A Year of Blogging
April 12th 2021 marks my one year anniversary of blogging. It's been a fun and immensely rewarding journey.
This site started development back in November-ish of 2019 and was originally going to be effectively just a digital business card. Just a one page site with my name and places to contact me. Continual redesigns and a general feeling of just not quite right repeatedly pushed the project back however into the new year. With the Pandemic setting in not long after, I found myself with a lot more free time to work on other projects in lieu of time spent on a daily commute. I decided to revisit this site and perhaps flesh it out more, perhaps then I would get something I was happy with.
Having looked elsewhere online for inspiration on how others were designing and running their personal sites, I noticed that many had their own blog sections. The purpose of their respective blogs varied wildly: for some it was a means to work through technical challenges in public, others wanted to share their opinions on whatever the current matter of the day was, some were simply just looking for a place to vent.
The more I read the more the idea of a blog began to interest me so I decided to give it a go. Finding something to write about though was a bit of an issue, I didn't want to spent weeks putting together a tutorial/guide on a topic only the realise blogging wasn't for me. Instead I settled on something simple that I hold near to my heart.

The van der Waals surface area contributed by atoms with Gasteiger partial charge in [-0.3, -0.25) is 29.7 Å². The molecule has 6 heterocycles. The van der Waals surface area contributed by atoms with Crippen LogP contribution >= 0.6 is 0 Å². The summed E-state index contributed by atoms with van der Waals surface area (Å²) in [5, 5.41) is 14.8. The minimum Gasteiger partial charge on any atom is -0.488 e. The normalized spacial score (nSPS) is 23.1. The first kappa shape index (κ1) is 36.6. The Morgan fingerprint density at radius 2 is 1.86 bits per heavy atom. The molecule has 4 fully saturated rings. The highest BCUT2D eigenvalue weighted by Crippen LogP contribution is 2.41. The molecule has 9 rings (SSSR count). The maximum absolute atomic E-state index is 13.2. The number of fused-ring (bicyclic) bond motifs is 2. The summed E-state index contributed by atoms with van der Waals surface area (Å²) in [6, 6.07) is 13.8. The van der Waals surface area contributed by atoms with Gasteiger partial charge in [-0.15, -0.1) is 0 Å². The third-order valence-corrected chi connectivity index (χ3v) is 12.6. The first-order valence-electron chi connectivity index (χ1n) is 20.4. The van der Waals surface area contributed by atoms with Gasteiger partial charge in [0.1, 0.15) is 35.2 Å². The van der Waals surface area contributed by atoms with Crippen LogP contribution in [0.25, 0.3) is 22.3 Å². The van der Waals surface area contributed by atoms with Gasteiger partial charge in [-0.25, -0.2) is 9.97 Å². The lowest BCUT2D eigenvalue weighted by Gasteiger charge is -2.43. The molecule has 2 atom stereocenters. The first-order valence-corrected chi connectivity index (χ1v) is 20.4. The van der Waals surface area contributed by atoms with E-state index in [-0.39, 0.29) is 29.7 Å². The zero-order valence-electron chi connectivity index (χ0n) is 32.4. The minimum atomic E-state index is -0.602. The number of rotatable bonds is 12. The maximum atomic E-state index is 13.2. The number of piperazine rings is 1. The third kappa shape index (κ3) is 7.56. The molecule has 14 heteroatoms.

On Reading was published shortly thereafter.
A Year On
In the time since that first post I've kept up a somewhat regular habit of writing at least once a month, gradually increasing the pace the more comfortable I've gotten. Whether that it be on something technical or just something I think is cool, blogging has become my go-to for figuring out a problem or issue. The act of writing forces you to confront a topic in a way that simply mulling it over doesn't. And, since I don't want to publish something that is unsubstantiated, I need to do my research first. A process that means I get to truly grapple with a topic and you (hopefully) get a better article out of it.
As I discussed more thoroughly in The Value of A Personal Site, there isn't just benefit in the act of blogging, there's also benefits in simply having a personal site in the first place. A personal site is somewhat of a digital scratchpad, if I want to redesign or trial something I can. This isn't a deliverable for a client that is handed over and then never touched by me again; this is a place to experiment.
This site has gone through more redesigns than I could even bother to count or remember anymore. Yet despite this, each one has been of value. For every change made there is a little jewel of knowledge; whether that be on what makes good design, how to use CSS effectively, how to use CSS sparingly, the areas where value can be gained are endless. This site may be in a constant state of flux but I'm OK with that because each little change forms part of a new skill, a new understanding of all the little areas that make up my field.
Thank you to everyone who has read and supported this project so far. It's always gratifying reading emails I get from readers who have found some value in a post; I hope to keep on writing articles on topics worth your time for many more years to come.